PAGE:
There are several measures that the Singapore government can take to reduce inflation: fiscal policy, exchange rate policy, supply-side policy, short-term supply-side measures and trade policy. However, due to the high exports and imports, exchange rate policy is considered as the most effective policy for achieving low inflation in Singapore.
This policy controls the exchange rate to influence aggregate demand/supply. (Quek, 2011) When the external economic environment is strong, Singapore will face high inflation in the absence of central bank intervention. Singapore’s trading partners will expand rapidly instigating a rise in its national income and general price level. Prices of Singapore’s imported goods and services will increase, leading to high imported inflation – cost-push inflation. Further, the surge of external demand for local goods and services will initiate a high demand-pull inflation. Therefore, when the MAS predicts a strong external economic environment, it can raise the policy band steadily and modestly to allow a gradual and moderate appreciation of the Singapore dollar to reduce inflation.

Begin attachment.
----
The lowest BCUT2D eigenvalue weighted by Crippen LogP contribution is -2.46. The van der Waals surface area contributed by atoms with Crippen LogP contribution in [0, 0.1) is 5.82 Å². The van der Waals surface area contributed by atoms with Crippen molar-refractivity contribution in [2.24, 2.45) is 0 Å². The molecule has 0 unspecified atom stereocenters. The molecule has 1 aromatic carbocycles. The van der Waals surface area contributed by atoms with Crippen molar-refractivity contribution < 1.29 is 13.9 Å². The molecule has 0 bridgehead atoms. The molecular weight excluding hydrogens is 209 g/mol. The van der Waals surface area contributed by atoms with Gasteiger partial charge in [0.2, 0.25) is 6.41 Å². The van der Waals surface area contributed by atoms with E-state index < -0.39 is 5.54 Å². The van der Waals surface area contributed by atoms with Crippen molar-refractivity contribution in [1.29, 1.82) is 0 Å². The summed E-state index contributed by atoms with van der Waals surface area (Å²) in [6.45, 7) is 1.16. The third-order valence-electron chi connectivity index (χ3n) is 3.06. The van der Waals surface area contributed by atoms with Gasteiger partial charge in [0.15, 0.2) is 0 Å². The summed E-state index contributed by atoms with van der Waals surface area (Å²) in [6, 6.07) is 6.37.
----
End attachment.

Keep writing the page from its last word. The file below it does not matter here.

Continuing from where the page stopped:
The exchange rate policy stance of the MAS has helped Singapore achieve price stability over the last decades. Consequently, this instilled foreign investors’ confidence in the Singapore’s currency, attracting many MNCs to invest locally. The resultant escalation in investment expenditure in Singapore has led to a more progressive increase in the production capacity and hence lower inflation. (Yip, 2008)
The failure of some governments to curb rising inflation has caused them to lose popularity and/or power. Take Zimbabwe for an example. There were calls for the leader to step down when the estimated inflation rate in 2008 was at 6.5 quindecillion novemdecillion percent (Quek, 2011). In the final analysis, as inflation of approximate 3% is healthy for the country and to high inflation brings undesirable impacts to the economy, government should monitor consistently and to play active roles, in order to maintain a pleasing sustainable growth rate in Singapore.